We implement proxy servers to improve internal network security. Mainly we’re attempting to keep bad traffic from communicating with the outside world. If malware lands on an internal box, it may for example attempt a call back to its command and control server. Typically this occurs over port 443 and is lost in the sea of legitimate traffic because your typical firewall is rather dumb. Compared to a proxy it does not inspect all 7 layers of the OSI model. It doesn’t understand there is a covert channel pretending to be SSL encrypted traffic.
By funneling all outbound traffic through a proxy we can stop most of these bad packets. Often malware is not proxy aware and it will attempt to escape your network through the default gateway (typically your firewall). When implementing a proxy server, you should be adding a DENY ALL rule blocking ALL hosts from leaving out your front door. While this sounds like a great solution, there is a small loophole. Modern malware is slowly becoming proxy aware. Hence some bad traffic may evade even your smart proxy server trough a covert channel especially when configured in transparent mode.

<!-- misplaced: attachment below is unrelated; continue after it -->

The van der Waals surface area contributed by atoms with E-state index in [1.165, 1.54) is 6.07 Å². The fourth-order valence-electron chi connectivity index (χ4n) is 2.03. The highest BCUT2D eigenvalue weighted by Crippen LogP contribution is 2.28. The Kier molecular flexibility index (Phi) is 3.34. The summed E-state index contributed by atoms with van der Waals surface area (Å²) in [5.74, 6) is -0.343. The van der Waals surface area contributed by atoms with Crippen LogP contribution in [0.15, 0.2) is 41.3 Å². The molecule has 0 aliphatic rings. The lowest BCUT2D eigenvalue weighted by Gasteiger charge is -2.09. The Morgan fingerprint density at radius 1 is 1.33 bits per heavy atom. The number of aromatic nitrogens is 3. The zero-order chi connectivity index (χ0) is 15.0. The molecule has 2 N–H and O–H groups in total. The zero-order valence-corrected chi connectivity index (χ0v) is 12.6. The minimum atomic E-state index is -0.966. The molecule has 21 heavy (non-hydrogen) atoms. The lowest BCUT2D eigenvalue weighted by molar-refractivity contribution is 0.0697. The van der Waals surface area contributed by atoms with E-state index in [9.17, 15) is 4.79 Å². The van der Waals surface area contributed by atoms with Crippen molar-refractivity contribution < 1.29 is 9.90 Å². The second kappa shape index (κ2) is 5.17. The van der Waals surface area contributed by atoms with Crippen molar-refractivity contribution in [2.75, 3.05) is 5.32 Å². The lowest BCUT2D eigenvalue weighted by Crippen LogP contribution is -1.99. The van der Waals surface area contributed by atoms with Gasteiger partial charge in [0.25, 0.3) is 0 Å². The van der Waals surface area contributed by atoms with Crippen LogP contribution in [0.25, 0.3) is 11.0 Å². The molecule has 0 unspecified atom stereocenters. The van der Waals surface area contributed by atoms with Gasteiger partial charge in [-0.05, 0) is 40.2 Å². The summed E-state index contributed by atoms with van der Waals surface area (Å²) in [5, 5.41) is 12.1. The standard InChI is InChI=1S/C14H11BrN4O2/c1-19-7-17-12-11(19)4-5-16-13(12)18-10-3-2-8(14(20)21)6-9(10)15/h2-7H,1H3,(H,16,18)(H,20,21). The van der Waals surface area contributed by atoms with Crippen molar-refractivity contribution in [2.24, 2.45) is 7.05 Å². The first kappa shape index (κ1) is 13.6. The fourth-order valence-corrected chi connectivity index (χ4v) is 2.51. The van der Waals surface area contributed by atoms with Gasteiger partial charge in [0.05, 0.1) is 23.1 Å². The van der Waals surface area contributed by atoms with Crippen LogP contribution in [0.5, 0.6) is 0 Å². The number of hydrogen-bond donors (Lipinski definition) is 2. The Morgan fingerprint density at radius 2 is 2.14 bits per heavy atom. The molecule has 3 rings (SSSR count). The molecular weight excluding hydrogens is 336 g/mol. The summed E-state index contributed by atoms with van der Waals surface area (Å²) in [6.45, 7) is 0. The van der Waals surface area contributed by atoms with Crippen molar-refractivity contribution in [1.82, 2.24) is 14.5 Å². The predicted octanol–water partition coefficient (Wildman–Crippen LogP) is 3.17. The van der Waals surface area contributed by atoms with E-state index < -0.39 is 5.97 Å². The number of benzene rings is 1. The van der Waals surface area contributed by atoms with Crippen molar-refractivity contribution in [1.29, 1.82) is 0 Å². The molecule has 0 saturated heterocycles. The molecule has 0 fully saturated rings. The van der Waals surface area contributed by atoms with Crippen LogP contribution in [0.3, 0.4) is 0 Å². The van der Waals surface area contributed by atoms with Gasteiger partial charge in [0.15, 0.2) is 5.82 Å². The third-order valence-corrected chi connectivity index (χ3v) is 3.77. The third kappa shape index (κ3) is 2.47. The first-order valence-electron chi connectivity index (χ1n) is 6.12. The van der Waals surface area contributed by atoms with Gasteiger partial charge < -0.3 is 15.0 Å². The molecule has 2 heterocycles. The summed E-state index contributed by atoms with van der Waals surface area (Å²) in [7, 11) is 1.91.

Enter, Proxy Authentication to the rescue. It’s a simple concept, before a proxy accepts your request you have to present your credentials and be authenticated, otherwise your packets become lost in space, hence no reverse shell connection to a command and control server. I’ve talked about Squid, and its many features and benefits. And you guessed it this week I’ll discuss enabling Squid Proxy Authentication.
Squid supports the following authentication mechanisms;
- Basic – Simplest to implement but most insecure (clear text username and password)
- Digest – Easy to implement and more secure using MD5 hashed username and password
- NTLM – Harder to implement using Microsoft’s proprietary SMB protocol
- Negotiate – Hardest to implement but most secure with Kerberos and AD
Depending on your environment and requirements I would suggest NTLM or Negotiate for most Windows centric networks. Negotiate with Kerberos would be my first choice but there are a few hoops to jump through. NTLM is a good second choice but because Microsoft hasn’t been forth coming with its proprietary protocol implementation, it’s been reverse engineered by some very smart people.
Over the next several weeks I’ll take you through each authentication mechanism in more detail. If you’re currently not using Proxy authentication with your proxy I would strongly suggest you begin to think about it and plan to implement it in the near future. As malware evolves, so should we and our defenses.
Till next week.